I recently bought an Amber & Ash tote bag as a new work bag and am kind of obsessed with it and use it as the baby bag sometimes. It's one of the most functional bags I've ever owned and it’s nice when we’re on longer excursions because it can be carried like a backpack or a tote.

Car seat + Stroller

We have the Nuna Pipa infant car seat, which is one of the safest and lightest infant car seats of the bunch. It can also be strapped in to a car without a base, if needed, so that makes it great for traveling. It has a built-in "dream drape" we use constantly to keep Nilou in the shade.

  • convertible car seat: Britax Marathon ClickTight

    Depending on your situation, you might want to register for a convertible car seat (or two) right away or wait on this purchase until your child grows out of their infant car seat. Many convertible car seats will work for tiny babies all the way through college, so in theory this is the only car seat you’ll ever need and you could totally skip the infant car seat. Update July 2019: The timing happened to work out very well for us with Nilou’s age, but we waited until Amazon Prime Day and purchased two of these Britax Marathon ClickTight car seats at a hefty discount—one for each car. They have loads of rave reviews, very high safety ratings and I’ll update again once we actually start using them.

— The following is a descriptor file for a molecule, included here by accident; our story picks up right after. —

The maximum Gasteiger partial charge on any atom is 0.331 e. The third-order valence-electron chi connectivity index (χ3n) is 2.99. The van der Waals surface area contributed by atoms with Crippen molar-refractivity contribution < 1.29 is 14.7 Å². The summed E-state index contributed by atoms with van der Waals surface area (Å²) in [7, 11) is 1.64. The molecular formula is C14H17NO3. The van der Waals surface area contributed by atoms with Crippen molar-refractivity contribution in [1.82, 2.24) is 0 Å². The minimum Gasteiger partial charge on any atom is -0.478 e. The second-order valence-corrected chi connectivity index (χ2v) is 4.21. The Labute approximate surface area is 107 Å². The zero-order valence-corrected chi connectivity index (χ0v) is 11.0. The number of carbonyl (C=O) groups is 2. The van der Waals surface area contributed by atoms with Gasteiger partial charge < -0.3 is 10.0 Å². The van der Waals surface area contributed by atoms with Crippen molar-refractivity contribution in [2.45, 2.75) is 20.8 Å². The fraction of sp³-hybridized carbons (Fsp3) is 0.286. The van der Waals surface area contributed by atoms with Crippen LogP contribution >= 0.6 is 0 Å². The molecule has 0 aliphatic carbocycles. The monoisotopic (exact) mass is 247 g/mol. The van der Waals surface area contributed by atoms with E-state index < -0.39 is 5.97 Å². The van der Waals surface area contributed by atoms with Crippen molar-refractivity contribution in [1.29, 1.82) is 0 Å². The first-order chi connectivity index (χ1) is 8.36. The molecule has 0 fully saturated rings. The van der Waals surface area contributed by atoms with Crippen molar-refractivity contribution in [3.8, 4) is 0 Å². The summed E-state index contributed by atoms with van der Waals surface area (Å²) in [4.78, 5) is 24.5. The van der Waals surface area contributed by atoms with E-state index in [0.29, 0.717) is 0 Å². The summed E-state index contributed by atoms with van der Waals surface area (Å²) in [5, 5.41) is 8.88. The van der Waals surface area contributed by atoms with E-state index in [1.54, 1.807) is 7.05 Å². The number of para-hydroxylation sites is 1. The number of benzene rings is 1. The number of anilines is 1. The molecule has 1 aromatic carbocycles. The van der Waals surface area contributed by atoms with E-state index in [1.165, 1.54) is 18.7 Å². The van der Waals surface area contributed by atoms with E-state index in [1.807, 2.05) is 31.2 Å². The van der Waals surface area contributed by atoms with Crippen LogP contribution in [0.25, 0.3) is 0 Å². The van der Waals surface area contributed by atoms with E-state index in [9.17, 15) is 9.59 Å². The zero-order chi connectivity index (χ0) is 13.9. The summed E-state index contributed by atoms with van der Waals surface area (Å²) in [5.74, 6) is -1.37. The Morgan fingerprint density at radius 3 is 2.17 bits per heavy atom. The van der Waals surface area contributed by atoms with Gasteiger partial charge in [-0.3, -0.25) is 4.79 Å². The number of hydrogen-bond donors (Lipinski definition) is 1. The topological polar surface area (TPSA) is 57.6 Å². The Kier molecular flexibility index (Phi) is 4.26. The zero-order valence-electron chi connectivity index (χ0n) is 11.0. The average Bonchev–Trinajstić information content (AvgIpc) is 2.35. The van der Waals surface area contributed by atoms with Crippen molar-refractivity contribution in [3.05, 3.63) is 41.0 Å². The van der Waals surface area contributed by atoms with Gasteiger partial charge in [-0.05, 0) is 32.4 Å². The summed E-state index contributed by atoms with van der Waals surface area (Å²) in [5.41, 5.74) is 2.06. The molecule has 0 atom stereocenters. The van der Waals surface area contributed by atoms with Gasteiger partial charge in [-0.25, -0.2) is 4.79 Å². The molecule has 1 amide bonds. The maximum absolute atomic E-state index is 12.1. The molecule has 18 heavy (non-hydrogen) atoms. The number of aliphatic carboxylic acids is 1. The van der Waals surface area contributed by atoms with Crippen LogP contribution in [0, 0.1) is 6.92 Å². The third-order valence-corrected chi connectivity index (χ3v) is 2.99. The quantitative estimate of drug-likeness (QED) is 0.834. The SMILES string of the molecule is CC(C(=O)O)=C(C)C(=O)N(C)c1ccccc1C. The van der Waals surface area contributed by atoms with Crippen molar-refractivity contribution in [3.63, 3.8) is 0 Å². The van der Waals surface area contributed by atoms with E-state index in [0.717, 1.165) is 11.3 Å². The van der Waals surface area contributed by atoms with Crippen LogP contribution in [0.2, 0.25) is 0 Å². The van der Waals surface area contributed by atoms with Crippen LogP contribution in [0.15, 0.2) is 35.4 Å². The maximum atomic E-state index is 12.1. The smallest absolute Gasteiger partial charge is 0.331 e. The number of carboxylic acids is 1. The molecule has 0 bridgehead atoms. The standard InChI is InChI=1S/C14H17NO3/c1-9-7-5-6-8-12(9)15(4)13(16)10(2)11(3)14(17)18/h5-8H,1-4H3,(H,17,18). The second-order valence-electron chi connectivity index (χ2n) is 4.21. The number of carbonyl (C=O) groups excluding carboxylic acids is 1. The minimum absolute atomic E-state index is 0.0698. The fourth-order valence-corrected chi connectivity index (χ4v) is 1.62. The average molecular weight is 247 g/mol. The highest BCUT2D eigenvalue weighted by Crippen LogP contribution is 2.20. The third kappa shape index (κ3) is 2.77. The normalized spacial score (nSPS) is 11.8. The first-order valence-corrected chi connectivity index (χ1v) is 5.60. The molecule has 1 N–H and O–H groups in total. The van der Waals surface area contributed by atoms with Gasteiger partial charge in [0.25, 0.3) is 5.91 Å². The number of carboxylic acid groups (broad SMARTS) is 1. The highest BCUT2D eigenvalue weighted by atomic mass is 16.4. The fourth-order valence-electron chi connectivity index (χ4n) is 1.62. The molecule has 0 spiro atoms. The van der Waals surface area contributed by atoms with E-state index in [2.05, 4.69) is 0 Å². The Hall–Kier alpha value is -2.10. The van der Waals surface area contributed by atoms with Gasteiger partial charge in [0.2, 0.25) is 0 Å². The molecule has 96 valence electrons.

• Stroller: Baby Jogger City Mini GT, Nuna Mixx2 or Nuna Tavo

I don't think you can go wrong with any of these three strollers (or Uppababy—also extremely nice), but the Baby Jogger seemed to be a good fit for our life and we love it so far.

We went back and forth a lot on whether to get the Nuna Mixx2 or Nuna Tavo stroller travel system (both work with our car seat) or the Baby Jogger City Mini GT (with adapters so the Nuna car seat can still click right in). We had originally planned on one of the Nunas because I assumed they would be the best, but then we test drove them side-by-side after the Baby Jogger was recommended to us by no less than six friends.